And then there’s the circus factor to consider. There is a chance that a suit against a trans-affirmative practitioner will draw attention from some downright unhinged people. You can count on the defense to seek out experts to validate your doctor's transition recommendations. There are folks out there who believe that gatekeeping is a dirty word instead of an essential part of a doctor's duty of care. There are folks out there who want to punish the women who tell them no. There are folks out there who are projecting some horrific beliefs onto the bodies of trans kids. I’m writing this under a throwaway account for a reason.

Personally, I do believe we are living in an age of mass harm inflicted in the name of affirmative care. I think that social contagion is being drastically underrated as a factor in ROGD, and desistance rates are underreported and under considered. I think kids are being experimented on without adequate disclosure. I think that the benefits of transition are being oversold. I think that we are catastrophizing and medicalizing dysphoria that is often transient or treatable with less drastic measures than transition. I think that many care providers have abdicated their responsibility to provide sound, independent judgment for people who are in deep distress about their bodies, their sexuality, and societal gender roles.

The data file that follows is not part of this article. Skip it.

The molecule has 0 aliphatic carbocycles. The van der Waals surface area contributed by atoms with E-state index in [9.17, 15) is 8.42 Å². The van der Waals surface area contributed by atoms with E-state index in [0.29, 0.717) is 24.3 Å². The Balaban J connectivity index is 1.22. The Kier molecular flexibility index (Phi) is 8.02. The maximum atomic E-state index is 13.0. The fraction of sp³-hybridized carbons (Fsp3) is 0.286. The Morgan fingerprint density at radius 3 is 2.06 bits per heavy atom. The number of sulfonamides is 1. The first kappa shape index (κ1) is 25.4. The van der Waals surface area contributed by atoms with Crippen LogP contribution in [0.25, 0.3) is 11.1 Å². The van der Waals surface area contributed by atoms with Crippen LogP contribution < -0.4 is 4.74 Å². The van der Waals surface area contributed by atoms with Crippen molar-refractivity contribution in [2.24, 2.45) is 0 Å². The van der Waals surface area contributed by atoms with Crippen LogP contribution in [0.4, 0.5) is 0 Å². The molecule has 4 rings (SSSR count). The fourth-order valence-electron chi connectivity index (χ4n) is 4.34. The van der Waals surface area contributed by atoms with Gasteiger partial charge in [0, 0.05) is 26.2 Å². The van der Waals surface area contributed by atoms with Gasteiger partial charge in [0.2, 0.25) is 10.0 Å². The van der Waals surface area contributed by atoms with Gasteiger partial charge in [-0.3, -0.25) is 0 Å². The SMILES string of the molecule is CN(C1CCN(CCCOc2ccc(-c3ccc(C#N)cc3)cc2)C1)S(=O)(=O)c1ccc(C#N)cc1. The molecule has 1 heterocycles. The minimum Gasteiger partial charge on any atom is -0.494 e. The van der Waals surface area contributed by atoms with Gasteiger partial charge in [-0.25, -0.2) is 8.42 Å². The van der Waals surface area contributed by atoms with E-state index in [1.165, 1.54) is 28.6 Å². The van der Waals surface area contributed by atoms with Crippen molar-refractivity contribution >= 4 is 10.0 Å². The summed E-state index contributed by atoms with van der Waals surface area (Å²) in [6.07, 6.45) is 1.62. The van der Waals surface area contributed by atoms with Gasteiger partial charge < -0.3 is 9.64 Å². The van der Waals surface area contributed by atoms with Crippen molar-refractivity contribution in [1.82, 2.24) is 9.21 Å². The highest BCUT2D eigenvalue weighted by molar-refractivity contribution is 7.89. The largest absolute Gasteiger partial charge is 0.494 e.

But I’m not a doctor. My personal opinions aren’t proof of anything. I’m also writing this in 2019. The courts can only judge physicians by the standards of their day. If all the experts agree that clinicians should do XYZ for your symptoms, then it’s hard to make a case against the doctor who does it, even if the outcome sucks and the experts eventually change their minds and recommend doing ABC instead.

Lawsuits live in the places where experts don't all agree, and the evidence isn’t completely one-sided. They are uncertain by nature, but some of us choose to do it for a living anyway. I believe that we’re on the cusp of seeing a lot of transition-related lawsuits, but I also believe that there has to be some real pioneer work done to get there. If your doctor's treatment decisions weren't backed up by sound science, and if you're in a place where you can stand scrutiny on a painful chapter of your life

Q11. What if a lawsuit isn’t right for me?

A11. Then there are some alternatives. If you’re absolutely certain that you aren’t going to file suit, and you believe the person who treated you was well-meaning but misguided, then consider writing him a letter about your experiences and what you've learned. If you believe that you were the victim of medical negligence, but a qualified local lawyer tells you the statute of limitations has already run out, then you might want to address that letter to your state medical licensing board.>